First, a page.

Improve access to healthcare and benefits for military service members and families

· Expand access to mental health counselors covered by TRICARE. Previously, McCaskill introduced legislation with Senators Joe Lieberman (D-CT) and Susan Collins (R-ME) to provide licensed mental health counselors with the same status as all other major groups of mental health counselors currently working in the TRICARE system. McCaskill has a lengthy record of fighting to expand access to mental healthcare for service members.

· Extend coverage for dependents of military members in the TRICARE system to age 26. This amendment is based on a bill that McCaskill, along with Senators Mark Udall (D-CO) and Mark Begich (D-AK), introduced earlier this year that would increase the maximum age from 23 to 26 for our troops and military retirees to keep their dependent children on their TRICARE coverage. Under the new healthcare bill, health insurance providers will be required to cover children until age 26, but because TRICARE programs are exempt from the bill, TRICARE is not required to extend coverage that extra three years.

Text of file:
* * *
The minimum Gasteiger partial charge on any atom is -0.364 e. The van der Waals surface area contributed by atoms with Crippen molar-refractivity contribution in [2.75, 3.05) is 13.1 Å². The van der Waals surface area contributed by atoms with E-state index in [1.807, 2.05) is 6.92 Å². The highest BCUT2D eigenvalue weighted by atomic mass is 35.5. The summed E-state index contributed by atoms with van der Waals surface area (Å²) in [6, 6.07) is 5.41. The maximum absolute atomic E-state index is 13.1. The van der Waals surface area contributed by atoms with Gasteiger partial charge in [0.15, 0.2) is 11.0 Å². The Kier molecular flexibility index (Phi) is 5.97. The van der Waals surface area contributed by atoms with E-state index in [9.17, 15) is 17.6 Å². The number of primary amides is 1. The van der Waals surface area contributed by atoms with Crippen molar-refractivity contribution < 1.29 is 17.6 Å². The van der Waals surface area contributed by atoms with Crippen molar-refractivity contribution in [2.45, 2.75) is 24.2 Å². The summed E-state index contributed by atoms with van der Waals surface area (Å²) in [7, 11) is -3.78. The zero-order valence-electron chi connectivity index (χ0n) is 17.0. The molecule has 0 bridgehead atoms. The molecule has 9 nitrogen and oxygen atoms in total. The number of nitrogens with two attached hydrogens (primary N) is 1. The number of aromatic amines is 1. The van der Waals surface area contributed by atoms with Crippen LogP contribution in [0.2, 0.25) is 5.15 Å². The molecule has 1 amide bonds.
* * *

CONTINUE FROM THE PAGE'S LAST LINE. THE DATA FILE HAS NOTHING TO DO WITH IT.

Improve oversight and accountability for military contractors

· Require a DoD Inspector General study on the Afghan National Police Training Program and a Government Accountability Office report on the use of contractors and U.S. government personnel in overseeing the program. McCaskill held a hearing on the contract for this program in her Subcommittee on Contracting Oversight. There is a clear and pressing need for improved oversight of police training in Afghanistan, as well as a full evaluation of whether the way the U.S. military currently carries out police training is appropriate. McCaskill's amendment, which she introduced with then Senator Ted Kaufman (D-DE) and Senator Scott Brown (R-MA), will require an evaluation of whether it is appropriate for contractors to carry out this important function.